How To (Actually) Become A Professional Musician, Music Producer, Or Artist

How to Get Your Music on Spotify, Apple Music, & Other Streaming Sites (Full Guide)

Written by Cameron Mayo

It’s a very common question: I want to be a musician, but where do I start? Starting a career in the music industry can be very exciting and potentially highly profitable with recording artist salaries reaching into the millions of dollars. This article will tell you how to achieve the dream of becoming a professional musician.

PRACTICE

One of the most important parts of any career is honing your craft. Practicing your chosen instrument until you are at a professional level is essential when starting a career. Hours of practice is how to be a good musician. It certainly helps having a good teacher or coach, but nothing can replace personal practice.

You should also make it your mission to study music. Dissect all types of songs, regardless of genre, and find out what makes them work. You should also read books on musical theory. Having more understanding about what makes good music will serve you well whether you are a performer or a producer.

If you are interested in becoming a music producer, you should also consider taking a music theory course at a university. These skills and qualifications will be very useful at showing labels that you know your stuff.

NETWORK

You should also talk to musicians in your local area. They will have some great insight to help you improve and they’ll warn you of potential pitfalls. Often in the music industry, getting started is the hardest part, so having good relationships with established performers is essential.

If you are respectful, nice, and clearly passionate about music, other musicians are more likely to be willing to use their contacts to help you. The larger you are able to build your contact list, the more opportunities you will find. Also, if you can collaborate with established artists successfully, their fanbase will discover your music.

PERFORM

You should also perform as often as you can. There are countless amateur opportunities to play your music for an audience. Performances are a great way to gain experience and learn about how the music industry works. Talent scouts often trawl through local events looking for performers they think they can guide to mainstream appeal.

Playing open mics and at small venues is often free for the artist, so you don’t need any seed money to get going. If you don’t have professional recordings of your music yet, than record the shows you play. Your live gigs will have to be your initial portfolio which could be enough to get the ball rolling.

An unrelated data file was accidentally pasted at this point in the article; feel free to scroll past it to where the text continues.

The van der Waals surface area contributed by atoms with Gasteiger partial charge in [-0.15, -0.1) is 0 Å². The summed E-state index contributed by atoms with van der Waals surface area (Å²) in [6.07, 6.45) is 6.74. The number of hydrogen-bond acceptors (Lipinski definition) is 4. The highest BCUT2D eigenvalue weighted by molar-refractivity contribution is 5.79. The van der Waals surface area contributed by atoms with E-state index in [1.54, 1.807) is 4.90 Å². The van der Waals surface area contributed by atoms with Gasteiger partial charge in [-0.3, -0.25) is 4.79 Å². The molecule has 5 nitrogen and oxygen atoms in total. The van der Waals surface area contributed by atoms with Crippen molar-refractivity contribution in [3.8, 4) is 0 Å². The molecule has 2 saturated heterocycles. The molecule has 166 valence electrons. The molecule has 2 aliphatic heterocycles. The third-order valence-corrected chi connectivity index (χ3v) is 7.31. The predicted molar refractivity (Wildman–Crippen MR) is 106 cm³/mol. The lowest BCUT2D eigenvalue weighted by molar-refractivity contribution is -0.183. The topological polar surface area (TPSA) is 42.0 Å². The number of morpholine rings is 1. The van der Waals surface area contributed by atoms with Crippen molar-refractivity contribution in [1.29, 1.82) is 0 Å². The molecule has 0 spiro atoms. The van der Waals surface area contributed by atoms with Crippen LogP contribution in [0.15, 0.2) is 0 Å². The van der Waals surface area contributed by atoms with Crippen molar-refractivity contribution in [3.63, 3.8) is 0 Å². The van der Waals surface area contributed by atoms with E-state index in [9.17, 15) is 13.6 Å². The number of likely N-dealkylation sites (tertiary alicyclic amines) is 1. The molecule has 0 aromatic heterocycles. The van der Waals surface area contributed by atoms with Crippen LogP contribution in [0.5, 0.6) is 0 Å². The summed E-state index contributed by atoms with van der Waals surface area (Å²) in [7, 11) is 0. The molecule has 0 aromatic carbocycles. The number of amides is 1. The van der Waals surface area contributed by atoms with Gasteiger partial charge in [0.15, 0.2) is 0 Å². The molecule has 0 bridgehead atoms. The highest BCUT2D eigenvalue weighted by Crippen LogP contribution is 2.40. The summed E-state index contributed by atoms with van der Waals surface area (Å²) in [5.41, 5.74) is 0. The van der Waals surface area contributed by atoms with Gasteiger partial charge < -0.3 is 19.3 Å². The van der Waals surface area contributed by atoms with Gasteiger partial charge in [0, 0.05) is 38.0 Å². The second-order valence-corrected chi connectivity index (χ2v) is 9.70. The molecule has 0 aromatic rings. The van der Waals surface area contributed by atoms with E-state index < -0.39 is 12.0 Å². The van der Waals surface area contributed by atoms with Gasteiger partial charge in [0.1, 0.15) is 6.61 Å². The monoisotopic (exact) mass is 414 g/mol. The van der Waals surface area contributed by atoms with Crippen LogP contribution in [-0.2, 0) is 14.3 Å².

As you perform, reach out to other, bigger local artists and ask to open for them. This is an important time to have some recordings of your music and some evidence that you have some fans. If you can increase the turnout to their concert, the headlining band would be happy to have you open for them.

RECORD

As you perform, make some fans, and sell albums at shows, you will start to make some money. It won’t be much at first but when you are just starting any profit is good. If you can, directly invest that money back into your music. Buy studio time to record more tracks. Pay for a good producer. It unfortunately costs money to get professional recordings of your songs, so save up and make each dollar count.

PROGRAMS/INTERNSHIPS

You should keep your eye out for artist development programs or internships. These programs will pair you with a more established artist who will show you the ropes. These can be a great way of getting a huge amount of growth in a short space. You’ll find that by the end of the program your work is much better than it was when you started. Different programs will focus on different things, but all will help you understand the industry better and help you develop as an artist.

TO WRAP IT UP

This article has outlined some great ways to help you kickstart your career and build a fanbase. We talked about the importance of practice and learning, talking to more experienced performers, doing live events and albums and taking part in development programs. You should use a mix of all these techniques to get into the industry. While the road ahead looks difficult, you’ll find that opportunities are always presenting themselves.  


To help get a following online, you need to promote on social media. But that could be a full time job and you have to focus on making music. Omari MC has the best organic music promotion available and will get legit, active listeners engaged with your music.

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